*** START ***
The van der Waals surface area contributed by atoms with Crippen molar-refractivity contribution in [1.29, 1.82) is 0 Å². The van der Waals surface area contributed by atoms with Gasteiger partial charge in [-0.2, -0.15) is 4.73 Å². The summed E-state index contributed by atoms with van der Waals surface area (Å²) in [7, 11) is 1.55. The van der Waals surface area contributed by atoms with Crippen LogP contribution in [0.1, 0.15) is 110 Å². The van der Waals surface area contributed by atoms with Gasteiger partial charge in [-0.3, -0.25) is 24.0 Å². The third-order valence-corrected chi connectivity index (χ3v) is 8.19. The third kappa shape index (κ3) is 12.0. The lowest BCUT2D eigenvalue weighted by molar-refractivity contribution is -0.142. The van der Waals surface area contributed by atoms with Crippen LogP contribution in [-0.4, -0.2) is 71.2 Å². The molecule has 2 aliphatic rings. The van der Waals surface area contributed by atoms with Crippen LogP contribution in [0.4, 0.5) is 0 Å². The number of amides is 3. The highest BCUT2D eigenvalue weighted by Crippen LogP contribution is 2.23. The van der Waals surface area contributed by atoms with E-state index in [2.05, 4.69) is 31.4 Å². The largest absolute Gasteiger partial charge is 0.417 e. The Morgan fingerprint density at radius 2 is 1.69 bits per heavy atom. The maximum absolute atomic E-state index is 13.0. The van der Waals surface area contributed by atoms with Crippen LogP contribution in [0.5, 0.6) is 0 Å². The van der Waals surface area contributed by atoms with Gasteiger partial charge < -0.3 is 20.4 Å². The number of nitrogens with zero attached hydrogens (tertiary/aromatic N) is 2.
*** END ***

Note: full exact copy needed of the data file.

The van der Waals surface area contributed by atoms with Crippen molar-refractivity contribution in [1.29, 1.82) is 0 Å². The van der Waals surface area contributed by atoms with Gasteiger partial charge in [-0.2, -0.15) is 4.73 Å². The summed E-state index contributed by atoms with van der Waals surface area (Å²) in [7, 11) is 1.55. The van der Waals surface area contributed by atoms with Crippen LogP contribution in [0.1, 0.15) is 110 Å². The van der Waals surface area contributed by atoms with Gasteiger partial charge in [-0.3, -0.25) is 24.0 Å². The third-order valence-corrected chi connectivity index (χ3v) is 8.19. The third kappa shape index (κ3) is 12.0. The lowest BCUT2D eigenvalue weighted by molar-refractivity contribution is -0.142. The van der Waals surface area contributed by atoms with Crippen LogP contribution in [-0.4, -0.2) is 71.2 Å². The molecule has 2 aliphatic rings. The van der Waals surface area contributed by atoms with Crippen LogP contribution in [0.4, 0.5) is 0 Å². The number of amides is 3. The highest BCUT2D eigenvalue weighted by Crippen LogP contribution is 2.23. The van der Waals surface area contributed by atoms with E-state index in [2.05, 4.69) is 31.4 Å². The largest absolute Gasteiger partial charge is 0.417 e. The Morgan fingerprint density at radius 2 is 1.69 bits per heavy atom. The maximum absolute atomic E-state index is 13.0. The van der Waals surface area contributed by atoms with Crippen LogP contribution in [0.5, 0.6) is 0 Å². The van der Waals surface area contributed by atoms with Gasteiger partial charge < -0.3 is 20.4 Å². The number of nitrogens with zero attached hydrogens (tertiary/aromatic N) is 2.